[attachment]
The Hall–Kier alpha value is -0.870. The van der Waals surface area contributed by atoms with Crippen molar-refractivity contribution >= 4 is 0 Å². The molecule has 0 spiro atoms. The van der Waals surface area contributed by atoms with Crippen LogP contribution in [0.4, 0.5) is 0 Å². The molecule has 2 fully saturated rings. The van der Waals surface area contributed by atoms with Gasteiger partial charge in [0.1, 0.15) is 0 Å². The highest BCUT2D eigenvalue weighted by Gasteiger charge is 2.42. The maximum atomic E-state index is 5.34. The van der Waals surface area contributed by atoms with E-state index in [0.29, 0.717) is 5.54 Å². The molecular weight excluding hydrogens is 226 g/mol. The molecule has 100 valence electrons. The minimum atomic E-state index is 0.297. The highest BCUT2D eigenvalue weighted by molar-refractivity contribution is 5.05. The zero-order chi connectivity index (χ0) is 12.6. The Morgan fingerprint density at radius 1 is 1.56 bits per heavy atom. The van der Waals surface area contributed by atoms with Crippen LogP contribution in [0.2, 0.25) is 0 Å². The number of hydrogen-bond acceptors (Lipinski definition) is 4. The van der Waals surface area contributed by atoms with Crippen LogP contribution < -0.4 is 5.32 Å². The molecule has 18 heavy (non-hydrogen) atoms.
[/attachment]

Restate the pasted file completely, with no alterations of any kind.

The Hall–Kier alpha value is -0.870. The van der Waals surface area contributed by atoms with Crippen molar-refractivity contribution >= 4 is 0 Å². The molecule has 0 spiro atoms. The van der Waals surface area contributed by atoms with Crippen LogP contribution in [0.4, 0.5) is 0 Å². The molecule has 2 fully saturated rings. The van der Waals surface area contributed by atoms with Gasteiger partial charge in [0.1, 0.15) is 0 Å². The highest BCUT2D eigenvalue weighted by Gasteiger charge is 2.42. The maximum atomic E-state index is 5.34. The van der Waals surface area contributed by atoms with E-state index in [0.29, 0.717) is 5.54 Å². The molecular weight excluding hydrogens is 226 g/mol. The molecule has 100 valence electrons. The minimum atomic E-state index is 0.297. The highest BCUT2D eigenvalue weighted by molar-refractivity contribution is 5.05. The zero-order chi connectivity index (χ0) is 12.6. The Morgan fingerprint density at radius 1 is 1.56 bits per heavy atom. The van der Waals surface area contributed by atoms with Crippen LogP contribution in [0.2, 0.25) is 0 Å². The number of hydrogen-bond acceptors (Lipinski definition) is 4. The van der Waals surface area contributed by atoms with Crippen LogP contribution < -0.4 is 5.32 Å². The molecule has 18 heavy (non-hydrogen) atoms.